Photometry and Radiometry Standards
candela, cd: The candela is the luminous intensity, in a given direction, of a source that emits monochromatic radiation of frequency 540 × 1012 hertz and that has a radiant intensity in that direction of 1/683 watt per steradian.
Of all of the base units the candela is the one most obviously manmade. Because the human eye is more sensitive to some wavelengths of light than others we cannot rely purely on measurements of optical power to characterise the effectiveness of the lighting used in our houses, offices, and particularly on our roads. Pouring hundreds of kilowatts of ultraviolet or infrared light on our roads would not help us see at night. The candela provides a scale that measures the effectiveness of lighting systems made for the human eye.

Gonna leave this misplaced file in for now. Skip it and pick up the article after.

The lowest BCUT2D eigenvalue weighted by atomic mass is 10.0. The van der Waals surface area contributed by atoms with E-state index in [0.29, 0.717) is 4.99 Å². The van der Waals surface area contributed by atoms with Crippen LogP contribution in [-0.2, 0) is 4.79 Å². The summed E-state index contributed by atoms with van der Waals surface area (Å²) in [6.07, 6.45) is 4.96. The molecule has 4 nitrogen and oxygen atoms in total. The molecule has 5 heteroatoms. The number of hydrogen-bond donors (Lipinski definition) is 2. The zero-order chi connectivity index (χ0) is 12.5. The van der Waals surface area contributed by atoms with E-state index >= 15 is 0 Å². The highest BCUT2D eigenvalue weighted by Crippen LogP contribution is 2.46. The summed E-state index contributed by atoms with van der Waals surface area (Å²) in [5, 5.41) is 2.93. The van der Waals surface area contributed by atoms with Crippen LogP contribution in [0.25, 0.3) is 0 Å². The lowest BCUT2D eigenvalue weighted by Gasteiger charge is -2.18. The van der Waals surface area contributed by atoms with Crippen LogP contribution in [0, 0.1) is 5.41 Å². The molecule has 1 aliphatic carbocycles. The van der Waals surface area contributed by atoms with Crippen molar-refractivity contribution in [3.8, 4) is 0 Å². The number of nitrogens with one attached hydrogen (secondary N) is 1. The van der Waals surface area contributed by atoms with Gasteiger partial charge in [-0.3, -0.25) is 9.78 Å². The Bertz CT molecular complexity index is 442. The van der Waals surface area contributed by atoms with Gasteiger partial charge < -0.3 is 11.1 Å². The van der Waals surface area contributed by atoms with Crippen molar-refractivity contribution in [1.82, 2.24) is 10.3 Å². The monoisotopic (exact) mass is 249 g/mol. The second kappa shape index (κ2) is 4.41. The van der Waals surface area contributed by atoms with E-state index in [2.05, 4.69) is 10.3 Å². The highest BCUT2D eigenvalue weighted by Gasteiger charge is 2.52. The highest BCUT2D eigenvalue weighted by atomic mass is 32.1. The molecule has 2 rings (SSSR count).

To measure the effectiveness of lighting we must use a combination of a light detector and filter that responds to light in exactly the same way as the eye does. Such a meter is called a photometer. The SI definition of the candela specifies the sensitivity of the photometer at only one wavelength, the sensitivity at other wavelengths is specified by the CIE (Commission Internationale de l’Éclairage) according to a complex function based on many measurements of the sensitivity of the human eye.